The Hero’s Journey. Part I.
September 22, 2011
Joseph Campbell was an American mythologist (yep, that job exists) who is known for looking at all the epic myths and fables of the years gone by and compiling them into an archetype called the Monomyth, essentially what we know today as “The Hero’s Journey.” An incredible amount of stories fit this term—more than you can even dream of—because it is not just a genre of story, but a direct interpretation of human experience and history, as well as our desire to make a difference by following our hearts. Campbell writes:
A hero ventures forth from the world of common day into a region of supernatural wonder: fabulous forces are there encountered and a decisive victory is won: the hero comes back from this mysterious adventure with the power to bestow boons on his fellow man.
(Boons. Hilarious word.)
You can attribute this particular journey to just about every hero in both our classic and popular cultures, as the principle applies to young men and women like Oliver Twist to Princess Leia Organa to Harry Potter—our de facto heroes. Not every journey needs to end where it began (and most don’t), but the reality is that often times these heroes are thrust out of their mundane day-to-day and thrust into an adventure that tests everything they once knew.
Now, am I comparing myself to one of these heroes? Absolutely not (although Leia and I are both gifted with incredible accuracy with firearms—nerd joke!). But I find myself falling into Campbell’s archetype quite seamlessly. Allow me to explain.
Andrew Munz, 23, moved from his hometown of Jackson, Wyoming to explore a whole new life in Chicago, Illinois, the city of improv, deep dish pizza, and incredible public transportation. The big bad skyscrapers loomed to the East, and I was ready to leave my sheltered existence and learn what real life was all about. I had a goal in mind—fuel my improv passion—and I sold everything to prepare for my new venture into city life. And then I hopped on a one-way flight without an apartment, a job, or a solid plan to welcome me. It was the ultimate journey and I was ready.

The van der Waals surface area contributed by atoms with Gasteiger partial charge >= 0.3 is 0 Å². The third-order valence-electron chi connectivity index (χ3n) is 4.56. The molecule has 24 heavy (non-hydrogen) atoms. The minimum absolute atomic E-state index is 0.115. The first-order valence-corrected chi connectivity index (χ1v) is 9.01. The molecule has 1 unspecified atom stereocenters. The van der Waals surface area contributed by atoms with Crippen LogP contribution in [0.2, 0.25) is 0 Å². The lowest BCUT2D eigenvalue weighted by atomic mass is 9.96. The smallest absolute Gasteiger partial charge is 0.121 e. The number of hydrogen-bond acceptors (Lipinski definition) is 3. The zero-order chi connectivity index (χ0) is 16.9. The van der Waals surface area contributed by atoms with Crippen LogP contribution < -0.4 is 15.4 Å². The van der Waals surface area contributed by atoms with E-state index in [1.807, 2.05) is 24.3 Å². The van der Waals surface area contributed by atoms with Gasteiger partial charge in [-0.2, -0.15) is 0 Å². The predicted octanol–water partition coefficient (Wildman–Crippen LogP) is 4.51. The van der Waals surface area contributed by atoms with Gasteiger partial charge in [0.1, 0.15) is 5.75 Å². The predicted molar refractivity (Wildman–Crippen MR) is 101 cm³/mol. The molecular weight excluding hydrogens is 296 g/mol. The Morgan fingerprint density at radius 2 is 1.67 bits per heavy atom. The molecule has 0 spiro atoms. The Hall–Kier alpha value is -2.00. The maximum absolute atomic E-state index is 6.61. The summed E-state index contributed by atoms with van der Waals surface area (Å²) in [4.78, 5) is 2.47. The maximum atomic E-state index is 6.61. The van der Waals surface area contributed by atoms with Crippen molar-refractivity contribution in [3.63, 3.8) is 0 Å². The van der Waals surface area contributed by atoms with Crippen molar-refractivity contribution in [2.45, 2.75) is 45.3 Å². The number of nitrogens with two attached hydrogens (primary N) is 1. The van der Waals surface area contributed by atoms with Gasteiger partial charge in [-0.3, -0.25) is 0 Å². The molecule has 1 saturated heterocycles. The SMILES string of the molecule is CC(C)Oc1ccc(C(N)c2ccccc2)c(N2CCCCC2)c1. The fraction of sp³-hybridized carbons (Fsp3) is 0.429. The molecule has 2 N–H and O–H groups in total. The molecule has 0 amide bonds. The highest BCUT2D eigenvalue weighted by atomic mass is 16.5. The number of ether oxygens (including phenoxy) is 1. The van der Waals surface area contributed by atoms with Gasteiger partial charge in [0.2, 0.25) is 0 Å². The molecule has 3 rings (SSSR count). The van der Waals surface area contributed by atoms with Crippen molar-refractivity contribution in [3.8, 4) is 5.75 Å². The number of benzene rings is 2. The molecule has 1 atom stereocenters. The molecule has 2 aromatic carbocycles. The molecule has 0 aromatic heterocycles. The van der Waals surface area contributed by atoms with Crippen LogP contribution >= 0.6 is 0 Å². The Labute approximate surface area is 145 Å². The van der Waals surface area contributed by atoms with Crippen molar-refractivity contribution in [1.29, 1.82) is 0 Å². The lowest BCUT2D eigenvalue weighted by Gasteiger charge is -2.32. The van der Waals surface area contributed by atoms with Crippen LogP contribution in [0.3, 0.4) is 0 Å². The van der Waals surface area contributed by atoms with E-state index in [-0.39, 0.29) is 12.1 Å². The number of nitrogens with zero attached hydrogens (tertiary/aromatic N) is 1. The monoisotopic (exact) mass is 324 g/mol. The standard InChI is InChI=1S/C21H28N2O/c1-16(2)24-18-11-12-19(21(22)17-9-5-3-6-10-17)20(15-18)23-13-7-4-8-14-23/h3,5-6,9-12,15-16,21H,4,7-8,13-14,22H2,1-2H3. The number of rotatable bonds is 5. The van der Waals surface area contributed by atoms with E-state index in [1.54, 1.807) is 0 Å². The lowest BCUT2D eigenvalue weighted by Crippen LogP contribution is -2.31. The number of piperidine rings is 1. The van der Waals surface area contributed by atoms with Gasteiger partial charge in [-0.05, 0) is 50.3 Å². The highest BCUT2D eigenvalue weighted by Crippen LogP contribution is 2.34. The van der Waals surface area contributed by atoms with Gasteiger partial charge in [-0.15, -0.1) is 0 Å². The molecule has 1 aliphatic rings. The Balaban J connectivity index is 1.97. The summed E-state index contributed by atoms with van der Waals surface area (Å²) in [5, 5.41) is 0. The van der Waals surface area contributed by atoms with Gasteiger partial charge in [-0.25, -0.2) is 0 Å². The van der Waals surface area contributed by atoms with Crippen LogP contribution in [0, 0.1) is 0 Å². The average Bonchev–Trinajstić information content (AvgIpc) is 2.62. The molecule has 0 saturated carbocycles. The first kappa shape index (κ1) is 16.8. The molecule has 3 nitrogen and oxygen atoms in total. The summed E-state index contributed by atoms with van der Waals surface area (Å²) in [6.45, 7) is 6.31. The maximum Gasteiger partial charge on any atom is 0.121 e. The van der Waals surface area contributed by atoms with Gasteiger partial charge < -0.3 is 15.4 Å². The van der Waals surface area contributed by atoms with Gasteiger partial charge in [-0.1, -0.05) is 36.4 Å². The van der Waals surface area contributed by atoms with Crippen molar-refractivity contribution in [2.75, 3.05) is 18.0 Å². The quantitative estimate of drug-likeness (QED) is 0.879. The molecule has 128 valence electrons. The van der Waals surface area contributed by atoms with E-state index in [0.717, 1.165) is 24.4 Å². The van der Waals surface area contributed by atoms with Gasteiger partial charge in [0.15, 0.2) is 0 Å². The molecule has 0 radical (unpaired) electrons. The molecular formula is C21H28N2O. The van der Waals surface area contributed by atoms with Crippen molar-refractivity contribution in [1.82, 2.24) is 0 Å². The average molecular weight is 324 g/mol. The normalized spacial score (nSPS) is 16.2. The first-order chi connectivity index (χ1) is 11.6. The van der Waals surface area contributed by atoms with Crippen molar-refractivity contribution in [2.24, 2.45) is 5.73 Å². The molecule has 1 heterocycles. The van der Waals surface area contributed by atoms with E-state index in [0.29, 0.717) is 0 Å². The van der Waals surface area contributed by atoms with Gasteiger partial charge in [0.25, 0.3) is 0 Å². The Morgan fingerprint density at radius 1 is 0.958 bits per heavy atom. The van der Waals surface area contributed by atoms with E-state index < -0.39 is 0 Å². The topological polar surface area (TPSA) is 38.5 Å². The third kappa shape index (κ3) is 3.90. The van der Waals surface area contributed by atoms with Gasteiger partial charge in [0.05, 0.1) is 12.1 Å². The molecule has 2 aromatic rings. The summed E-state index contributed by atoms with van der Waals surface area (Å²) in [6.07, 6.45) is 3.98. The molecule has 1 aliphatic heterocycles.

Five months later, Andrew Munz, 24, writes from a Starbucks in quaint Lincoln Square, quite possibly the most neighborhoodly of all the Chicago neighborhoods. Families, dogs on leashes, and smiles travel down the clean sidewalks and pass the local restaurants and mom & pop shoppes. Sirens aren’t common and taxis are hard to come by (which is totally fine if you’re terrified of taxis, still, after five months). In Campbell terms, I’m currently experiencing my own version of “supernatural wonders”, and there couldn’t be a better way to describe my experiences because, compared to how I grew up, the adjustment has been bizarre. Not bizarre in the way that an African excursion would be bizarre for an Alaskan, but in the way a young man from Tattooine would feel on Coruscant (oh my heck, Star Wars joke #2!).
But what of the “decisive victory” that Campbell writes about?
For even the strongest of warriors or heroes, no battle is more difficult than that of self discovery. The common questions of “Who Am I?” and “What Do I Want?” come up in everyone’s life, and they’re admittedly the hardest to answer. If we look back on my heroic examples, even those in your head that I didn’t mention, each one emerges from their journey with “the power to bestow boons on his fellow man” (hahaha…boons! Never gets old!). In this instance *deep breath* boons are figurative gifts, and sometimes literal gifts. In my interpretation, they’ve acquired a good dose of knowledge that they are now able to share with others, and I feel like I’m ready to do that.
In my next blog (The Hero’s Journey. Part II.) I will talk about how moving to Chicago has allowed me to achieve my own decisive victory and answer those two self-defining questions. I will also write about how I believe my Monomyth is ready to come to an end and will lead me back home.
Yes. Back to Jackson Hole, Wyoming…